Microsoft will deliver open source .Net Core in June

The company hopes the cross-platform implementation of .Net will draw more developers into the Windows ecosystem

Microsoft will deliver open source .Net Core in June
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In an effort to woo non-Windows developers, Microsoft is moving .Net Core, the open source, cross-platform implementation of its .Net programming platform, closer to availability.

The release candidate for .Net Core and the accompanying ASP.Net Core 1 release candidate 2 runtime and libraries are due in mid-May. Both are scheduled to be RTM (released to manufacturing) by mid-June, Microsoft said.

Tooling will be bundled with both releases, billed as Preview 1 with the mid-May date and Preview 2 with the mid-June release. "We will continue to make changes and stabilize the tooling until it RTMs with Visual Studio "15," said Scott Hunter, of the .Net team.

Featuring runtime, library, and compiler components, .Net Core technologies have been used in device and cloud configurations. Already supported on Windows, ports are being developed for Linux, OS X, and FreeBSD, said the .Net Foundation, which was formed to promote open source technologies based on .Net. ASP.Net Core, formerly known as ASP.Net 5, is an open source framework for building Web applications via .Net.

".Net Core could get developers on non-Windows platforms more interested in Microsoft technologies and services such as Azure," said analyst Rob Sanfilippo, of Directions on Microsoft. ".Net Core is a subset of the full .Net Framework, which is only offered on Windows, so if Linux and Mac developers gain skills on .Net Core and become invested in the technology, they may be more attracted to developing on Windows so they can work with .Net to build more application types, such as Universal Windows Platform applications."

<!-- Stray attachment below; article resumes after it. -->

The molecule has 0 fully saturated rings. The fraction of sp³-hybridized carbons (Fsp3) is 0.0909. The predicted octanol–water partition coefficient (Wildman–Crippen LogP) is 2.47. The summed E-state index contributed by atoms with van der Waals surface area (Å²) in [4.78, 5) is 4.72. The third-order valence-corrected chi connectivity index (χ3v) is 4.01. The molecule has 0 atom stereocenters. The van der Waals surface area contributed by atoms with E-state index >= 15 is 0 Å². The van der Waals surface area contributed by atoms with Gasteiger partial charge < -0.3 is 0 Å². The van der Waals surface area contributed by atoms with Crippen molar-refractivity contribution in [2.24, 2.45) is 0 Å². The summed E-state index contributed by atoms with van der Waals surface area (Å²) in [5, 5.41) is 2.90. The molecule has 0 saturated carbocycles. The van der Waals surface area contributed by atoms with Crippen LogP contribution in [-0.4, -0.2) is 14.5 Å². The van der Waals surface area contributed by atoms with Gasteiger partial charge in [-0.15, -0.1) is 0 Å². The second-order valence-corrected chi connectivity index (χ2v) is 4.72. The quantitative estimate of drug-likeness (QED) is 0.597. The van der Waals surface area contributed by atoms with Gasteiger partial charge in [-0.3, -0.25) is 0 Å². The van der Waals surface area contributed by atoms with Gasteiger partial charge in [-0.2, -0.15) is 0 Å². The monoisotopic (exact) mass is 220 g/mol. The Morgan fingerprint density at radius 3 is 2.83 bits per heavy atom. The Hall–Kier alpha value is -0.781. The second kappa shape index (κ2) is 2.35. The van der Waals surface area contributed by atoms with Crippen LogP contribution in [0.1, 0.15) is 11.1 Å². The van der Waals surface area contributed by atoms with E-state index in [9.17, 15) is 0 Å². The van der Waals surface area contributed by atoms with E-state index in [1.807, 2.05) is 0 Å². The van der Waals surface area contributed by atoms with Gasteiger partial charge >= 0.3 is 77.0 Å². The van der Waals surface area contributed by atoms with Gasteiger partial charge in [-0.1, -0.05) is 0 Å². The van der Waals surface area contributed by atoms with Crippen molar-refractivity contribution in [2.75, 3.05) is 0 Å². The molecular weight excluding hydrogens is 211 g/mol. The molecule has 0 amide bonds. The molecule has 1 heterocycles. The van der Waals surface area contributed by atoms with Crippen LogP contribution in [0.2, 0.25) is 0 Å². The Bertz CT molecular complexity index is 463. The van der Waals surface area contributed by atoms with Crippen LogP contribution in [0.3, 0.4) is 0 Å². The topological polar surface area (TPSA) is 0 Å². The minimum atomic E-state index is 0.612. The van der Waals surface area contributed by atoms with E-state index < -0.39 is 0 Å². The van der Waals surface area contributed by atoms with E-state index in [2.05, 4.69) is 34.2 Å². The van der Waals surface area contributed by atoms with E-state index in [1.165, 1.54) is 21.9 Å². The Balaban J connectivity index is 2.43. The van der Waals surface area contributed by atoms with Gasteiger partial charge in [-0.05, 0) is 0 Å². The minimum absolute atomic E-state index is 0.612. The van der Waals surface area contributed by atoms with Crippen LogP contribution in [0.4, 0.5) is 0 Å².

In the wake of the company's recent acquisition of cross-platform tools vendor Xamarin, Microsoft wants to make it easier to share code between desktop, mobile, and and server applications, Hunter said. The company recently announced .Net Standard as a mechanism toward this end. "We also need to make it easy to work with projects across these application models," Hunter said. "In order to do this, we are working to merge the capabilities of .xproj/project.json and .csproj project systems into a single project system based on MSBuild. This transition will be automatic and will not require you to change your existing projects." This work will happen during the Visual Studio 15 release schedule.

.Net Core has garnered a lot of community involvement in a short time, Sanfilippo said. Community contributions have helped improve ASP.Net Core, making it more competitive with Node.js. "Prior to .Net Core, the .Net Framework was likely waning in mind share as cross-platform and open source languages and tools gained usage and attention," Sanfilippo noted. ".Net Core has helped to shore up developer focus on .Net by competing in the same arena as its alternatives."

To support native console application development in .Net Core, Microsoft began reworking the tool chain, leading to a delay. The tool chain had to be reworked to build .Net console, class libraries, and server applications. "This process has proved to be harder than we anticipated and led to us removing dates for RC2/RTM from our schedule in February," Hunter said.

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